Kids making merry in mama’s theater .
Either it’s childhood that disappears, or the child itself. We’ve had both in our family, and as bittersweet as it is to watch one’s children grow older, it is an unspeakable gift to do so.
I was looking through my digital photo archives to find a picture of my children’s oldest nephew, who would have turned 16 this coming Sunday. I only had film cameras when Erik was alive. I borrowed a digital one for the first six months of my daughter’s life, which were his last six, and they were not something I was in any way capable of or inclined to documenting photographically. Even though I wanted to (selfishly), to me it felt invasive and opportunistic to take pictures of him, knowing what we knew. The pictures would outlive him; we were trying to steal what we could, when we could. An image.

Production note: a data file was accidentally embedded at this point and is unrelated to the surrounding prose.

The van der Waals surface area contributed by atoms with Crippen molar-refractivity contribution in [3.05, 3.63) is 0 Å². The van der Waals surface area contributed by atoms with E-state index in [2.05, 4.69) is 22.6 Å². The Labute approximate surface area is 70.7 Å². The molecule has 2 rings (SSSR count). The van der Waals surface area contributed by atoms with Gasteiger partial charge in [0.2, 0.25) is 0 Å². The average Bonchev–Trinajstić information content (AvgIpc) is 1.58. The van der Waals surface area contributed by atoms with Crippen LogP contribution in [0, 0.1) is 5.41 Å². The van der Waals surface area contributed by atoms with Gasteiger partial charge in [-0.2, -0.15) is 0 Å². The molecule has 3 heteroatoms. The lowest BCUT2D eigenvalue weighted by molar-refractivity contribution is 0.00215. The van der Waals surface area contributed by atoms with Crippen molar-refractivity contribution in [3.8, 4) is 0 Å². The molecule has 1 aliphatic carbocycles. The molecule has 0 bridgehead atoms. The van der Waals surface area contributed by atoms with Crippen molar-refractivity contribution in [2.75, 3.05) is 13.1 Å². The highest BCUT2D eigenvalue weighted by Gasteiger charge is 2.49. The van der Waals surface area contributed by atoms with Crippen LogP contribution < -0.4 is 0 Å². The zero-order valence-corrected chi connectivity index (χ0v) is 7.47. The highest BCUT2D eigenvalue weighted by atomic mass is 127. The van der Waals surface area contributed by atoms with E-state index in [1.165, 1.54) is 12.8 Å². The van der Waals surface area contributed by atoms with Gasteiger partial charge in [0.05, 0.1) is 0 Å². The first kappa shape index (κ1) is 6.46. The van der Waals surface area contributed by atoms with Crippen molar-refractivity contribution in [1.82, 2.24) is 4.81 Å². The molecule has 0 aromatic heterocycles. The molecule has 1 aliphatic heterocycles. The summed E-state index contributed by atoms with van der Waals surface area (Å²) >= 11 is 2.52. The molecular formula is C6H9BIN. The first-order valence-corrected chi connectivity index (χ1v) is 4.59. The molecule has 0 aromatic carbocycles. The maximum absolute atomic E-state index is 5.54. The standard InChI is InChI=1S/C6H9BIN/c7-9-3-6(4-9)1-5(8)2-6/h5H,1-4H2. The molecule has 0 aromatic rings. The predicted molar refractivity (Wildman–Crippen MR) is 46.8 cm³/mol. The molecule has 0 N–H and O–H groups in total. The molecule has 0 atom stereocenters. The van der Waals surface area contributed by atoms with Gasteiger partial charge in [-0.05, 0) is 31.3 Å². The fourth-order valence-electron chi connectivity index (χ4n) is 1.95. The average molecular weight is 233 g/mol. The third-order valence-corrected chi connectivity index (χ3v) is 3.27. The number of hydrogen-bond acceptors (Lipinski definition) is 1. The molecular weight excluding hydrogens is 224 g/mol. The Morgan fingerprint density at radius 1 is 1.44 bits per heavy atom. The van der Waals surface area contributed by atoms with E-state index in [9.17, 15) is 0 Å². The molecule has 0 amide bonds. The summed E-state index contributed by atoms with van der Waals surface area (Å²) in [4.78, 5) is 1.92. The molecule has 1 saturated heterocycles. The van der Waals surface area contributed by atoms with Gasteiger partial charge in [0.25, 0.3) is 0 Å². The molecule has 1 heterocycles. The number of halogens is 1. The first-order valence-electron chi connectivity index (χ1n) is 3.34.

My mother’s death a dozen years earlier taught me that that’s what you’re left with: photographs, various physical ephemera, video — if you’re lucky, and memories which, over time and in an excruciating process, become simply memories of your memories. You’re also left with the love you still have. And your grief.